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A positive savings product for individuals was just launched

A lot of people have dreamt of growing their savings by investing in a project with a strong social impact. The fintech company We Do Good, a pioneer in royalty financing for individuals and companies, offers a model of positive savings. The proposed projects concern themes ranging from air quality to zero pesticides, by using solar boats and electric vehicles.

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Many investors want to change the world with their savings. This is essentially what Nantes-based fintech company We Do Good, a pioneering platform in royalty financing based on crowd-investing or participative financing, is offering by launching a positive savings product for individuals.

If you want to find out how you can invest your savings in a project with a strong social impact and to discover the latest financial news in the world, download the Born2Invest mobile app.

Investing in a project with a strong social impact

“We want to enable everyone to invest 100 meters from home,” said Susana Nunes, one of the co-founders of We Do Good, in the launch statement. “This product promises financial transparency with an attractive return of 3% per year and a strong societal impact. The individual becomes an actor in the ecological transition,” explained Jean-David Bar, co-founder, and CEO of Nantes-based fintech company. The minimum investment amount is $10.7 (€10).

The proposed projects concern themes ranging from air quality to zero pesticides, via air quality with solar boats, electric vehicles, beehives or even fair trade electronics with variable investment periods. These can be 3 years for a fair telephone and 20 years for the installation of photovoltaic panels in private homes.

Generally speaking, royalty crowdfunding or royalty financing allows entrepreneurs to mobilize investors without diluting their capital. In addition, it allows them to pay back amounts proportional to their turnover, unlike the fixed terms of a loan, and to benefit from a progressive financial return without having to manage an exit. Companies can amortize their investment.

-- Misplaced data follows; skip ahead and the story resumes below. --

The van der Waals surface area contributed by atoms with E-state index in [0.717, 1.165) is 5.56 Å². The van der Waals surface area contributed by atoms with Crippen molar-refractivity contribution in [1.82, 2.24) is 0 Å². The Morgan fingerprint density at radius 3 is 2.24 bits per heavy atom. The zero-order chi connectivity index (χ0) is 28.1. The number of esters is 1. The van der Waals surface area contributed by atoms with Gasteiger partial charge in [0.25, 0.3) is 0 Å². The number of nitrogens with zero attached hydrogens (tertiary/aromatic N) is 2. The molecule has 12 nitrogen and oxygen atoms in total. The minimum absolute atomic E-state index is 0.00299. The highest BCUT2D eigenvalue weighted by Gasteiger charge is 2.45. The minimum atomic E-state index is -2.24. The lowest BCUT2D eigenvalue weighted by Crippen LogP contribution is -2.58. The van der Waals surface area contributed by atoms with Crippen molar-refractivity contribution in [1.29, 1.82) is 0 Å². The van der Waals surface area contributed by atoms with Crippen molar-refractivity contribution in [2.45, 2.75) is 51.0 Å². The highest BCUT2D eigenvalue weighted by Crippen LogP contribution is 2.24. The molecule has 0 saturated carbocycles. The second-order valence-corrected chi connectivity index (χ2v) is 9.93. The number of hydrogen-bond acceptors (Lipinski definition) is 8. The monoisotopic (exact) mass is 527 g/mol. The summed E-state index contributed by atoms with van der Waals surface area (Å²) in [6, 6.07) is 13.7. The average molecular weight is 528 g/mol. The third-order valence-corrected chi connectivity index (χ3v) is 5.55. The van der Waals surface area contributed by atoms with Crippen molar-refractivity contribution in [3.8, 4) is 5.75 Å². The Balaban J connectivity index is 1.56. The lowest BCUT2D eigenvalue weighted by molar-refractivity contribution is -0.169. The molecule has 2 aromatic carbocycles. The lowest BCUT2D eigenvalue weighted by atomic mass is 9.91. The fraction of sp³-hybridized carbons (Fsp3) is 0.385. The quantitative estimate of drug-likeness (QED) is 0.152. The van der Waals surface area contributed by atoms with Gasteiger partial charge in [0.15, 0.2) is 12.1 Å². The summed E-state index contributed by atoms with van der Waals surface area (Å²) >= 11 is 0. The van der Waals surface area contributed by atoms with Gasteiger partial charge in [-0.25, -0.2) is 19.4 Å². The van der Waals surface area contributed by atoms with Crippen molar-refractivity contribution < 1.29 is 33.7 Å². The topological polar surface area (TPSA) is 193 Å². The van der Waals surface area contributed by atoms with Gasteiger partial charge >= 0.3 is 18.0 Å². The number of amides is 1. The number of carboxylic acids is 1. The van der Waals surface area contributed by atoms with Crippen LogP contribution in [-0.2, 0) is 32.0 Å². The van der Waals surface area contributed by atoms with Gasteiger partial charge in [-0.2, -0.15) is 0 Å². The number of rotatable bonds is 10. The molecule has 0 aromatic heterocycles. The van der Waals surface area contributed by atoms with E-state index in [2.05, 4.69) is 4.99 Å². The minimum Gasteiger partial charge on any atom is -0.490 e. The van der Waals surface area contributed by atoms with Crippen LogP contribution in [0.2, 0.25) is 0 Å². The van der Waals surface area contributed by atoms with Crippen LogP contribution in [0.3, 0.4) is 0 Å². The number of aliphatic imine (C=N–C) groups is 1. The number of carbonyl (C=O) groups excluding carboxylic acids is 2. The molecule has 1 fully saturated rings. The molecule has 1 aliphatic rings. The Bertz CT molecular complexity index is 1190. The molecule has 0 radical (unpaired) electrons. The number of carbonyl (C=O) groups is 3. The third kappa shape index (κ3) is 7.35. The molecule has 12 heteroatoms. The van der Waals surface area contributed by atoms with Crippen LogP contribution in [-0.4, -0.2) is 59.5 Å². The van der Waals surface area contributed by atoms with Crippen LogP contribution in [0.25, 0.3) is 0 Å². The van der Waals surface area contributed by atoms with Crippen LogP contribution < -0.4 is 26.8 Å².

In concrete terms, every three months, each investor receives a part of the turnover of the project financed. The more the project grows and reaps results, the more the investor is a winner. Each time the investors have reached the necessary amount, the property financed is then purchased and entrusted to a partner company that will rent it out to its clients. It is the money resulted from this lease which is then paid back to the savers in the form of royalties.

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Positive savings: another way to invest your cash flow

The companies themselves may be interested in products of this type and invest in turn with the aim of a cash investment, “having in addition to the financial interest, a strong societal dimension (economic support of companies in the territory, responsible investment in line with the CSR commitment meeting ESG criteria, etc…)” was stressed in the press release. “We can imagine, for example, a company that is going to help its supplier,” said the CEO of We Do Good.

At the moment, 12% of the amounts invested in the various products offered by fintech companies are invested by legal entities and/or companies. That is 38 companies in 2019 that have invested in projects of this type. “Most of them are SMEs,” emphasized Jean-David Bar, co-founder, and CEO of We DO Good.

“From a financial point of view, this is very interesting because the rates are generally very low. And that’s a differentiating factor. Indeed, companies are often proud to put forward such initiatives. “And nothing prevents companies from offering their employees the opportunity to invest in products of this type themselves,” concluded the CEO. Another way of giving meaning to one’s savings other than through simple employee savings schemes.

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(Featured image by nattanan23 via Pixabay)

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First published in dafMAG.FR, a third-party contributor translated and adapted the article from the original. In case of discrepancy, the original will prevail.

Although we made reasonable efforts to provide accurate translations, some parts may be incorrect. Born2Invest assumes no responsibility for errors, omissions or ambiguities in the translations provided on this website. Any person or entity relying on translated content does so at their own risk. Born2Invest is not responsible for losses caused by such reliance on the accuracy or reliability of translated information. If you wish to report an error or inaccuracy in the translation, we encourage you to contact us.

Sharon Harris is a feminist and a part-time nomad. She reports about businesses primarily involved in tech, CBD, and crypto. She started her career as a product manager at a Silicon Valley startup but now enjoys a new life as a personal finance geek and writer. Her primary aim is to provide readers with a new perspective on the overlapping world of finance and technology.